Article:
The students from Ontario and Quebec are winners of the Peter Thiel Fellowship, a controversial two-year program that encourages young people to turn innovative ideas into successful businesses.
The 2015 winners range in age from 18 to 22 and have all launched small, technology-oriented companies.
Toronto student Cathy Tie co-founded a startup focused on improving the accuracy of genetic testing.
Harry Gandhi, of Waterloo, Ont., is designing contact lenses that can monitor glucose levels in diabetics, while Liam Horne, of Cambridge, Ont., is developing software to help retailers find the best place to open stores.
Montreal's Simon Tian has founded a company designing wearable technology to help people perform day-to-day tasks in any environment.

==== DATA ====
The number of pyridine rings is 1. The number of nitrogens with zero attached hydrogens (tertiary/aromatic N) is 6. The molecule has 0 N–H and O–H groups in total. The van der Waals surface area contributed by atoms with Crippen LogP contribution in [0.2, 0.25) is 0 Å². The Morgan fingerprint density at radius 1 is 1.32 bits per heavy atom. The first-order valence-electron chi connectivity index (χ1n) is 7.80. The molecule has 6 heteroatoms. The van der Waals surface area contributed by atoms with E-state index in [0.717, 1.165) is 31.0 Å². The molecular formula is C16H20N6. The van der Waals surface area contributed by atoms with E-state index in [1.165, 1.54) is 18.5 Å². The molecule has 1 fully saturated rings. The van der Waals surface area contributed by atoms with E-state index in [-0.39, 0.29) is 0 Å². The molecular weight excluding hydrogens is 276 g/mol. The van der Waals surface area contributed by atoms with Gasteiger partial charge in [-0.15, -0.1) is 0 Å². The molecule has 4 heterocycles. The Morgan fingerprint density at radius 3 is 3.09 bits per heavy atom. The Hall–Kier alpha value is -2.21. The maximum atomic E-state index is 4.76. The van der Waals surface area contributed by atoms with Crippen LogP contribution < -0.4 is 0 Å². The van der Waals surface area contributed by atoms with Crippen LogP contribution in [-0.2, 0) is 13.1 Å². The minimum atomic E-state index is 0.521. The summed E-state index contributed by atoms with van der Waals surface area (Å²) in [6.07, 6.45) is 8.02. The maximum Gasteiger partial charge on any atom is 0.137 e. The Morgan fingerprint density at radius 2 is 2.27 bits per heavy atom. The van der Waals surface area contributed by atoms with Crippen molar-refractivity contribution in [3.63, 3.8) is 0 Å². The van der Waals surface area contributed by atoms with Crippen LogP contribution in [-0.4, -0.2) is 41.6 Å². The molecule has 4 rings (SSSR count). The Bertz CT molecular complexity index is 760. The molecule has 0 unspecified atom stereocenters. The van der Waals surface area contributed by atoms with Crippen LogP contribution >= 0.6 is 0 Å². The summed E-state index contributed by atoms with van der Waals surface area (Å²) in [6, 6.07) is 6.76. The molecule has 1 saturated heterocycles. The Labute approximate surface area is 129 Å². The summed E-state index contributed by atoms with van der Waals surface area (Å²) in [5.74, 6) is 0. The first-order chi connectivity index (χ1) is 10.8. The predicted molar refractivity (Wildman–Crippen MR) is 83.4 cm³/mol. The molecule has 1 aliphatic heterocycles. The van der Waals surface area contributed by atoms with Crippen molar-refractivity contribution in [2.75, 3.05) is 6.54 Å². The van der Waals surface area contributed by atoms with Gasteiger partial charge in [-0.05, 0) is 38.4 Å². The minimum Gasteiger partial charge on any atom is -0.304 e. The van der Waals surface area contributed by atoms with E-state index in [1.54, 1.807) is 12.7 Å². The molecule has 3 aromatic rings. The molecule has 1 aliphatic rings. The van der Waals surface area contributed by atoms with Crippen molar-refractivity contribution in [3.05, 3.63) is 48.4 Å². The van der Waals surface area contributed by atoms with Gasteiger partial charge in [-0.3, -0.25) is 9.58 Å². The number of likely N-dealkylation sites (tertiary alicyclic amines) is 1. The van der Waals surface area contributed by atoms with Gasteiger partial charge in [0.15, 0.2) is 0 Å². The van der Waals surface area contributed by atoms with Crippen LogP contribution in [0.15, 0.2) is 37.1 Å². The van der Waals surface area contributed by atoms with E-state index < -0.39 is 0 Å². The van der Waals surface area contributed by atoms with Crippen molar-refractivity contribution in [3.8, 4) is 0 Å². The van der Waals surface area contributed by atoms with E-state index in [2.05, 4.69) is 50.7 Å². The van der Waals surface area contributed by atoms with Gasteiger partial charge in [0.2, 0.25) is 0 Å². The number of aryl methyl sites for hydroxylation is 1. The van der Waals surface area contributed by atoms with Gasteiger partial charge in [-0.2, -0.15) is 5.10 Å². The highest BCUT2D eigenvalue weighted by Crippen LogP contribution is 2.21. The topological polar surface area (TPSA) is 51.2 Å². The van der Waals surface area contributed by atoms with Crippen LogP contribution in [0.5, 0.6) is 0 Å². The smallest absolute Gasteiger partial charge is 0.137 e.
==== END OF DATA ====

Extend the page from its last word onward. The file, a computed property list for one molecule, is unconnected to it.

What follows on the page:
The four Canadians are among 20 youth from across North America chosen to take part in this year's fellowship program, which is launched and funded by billionaire PayPal co-founder Peter Thiel.
"College can be good for learning about what's been done before, but it can also discourage young people from doing something new, especially when it leaves them in debt," Thiel said in a statement.
"Each of the fellows charts a unique course, but together they have proven that young people can succeed by thinking for themselves instead of competing on old career tracks."
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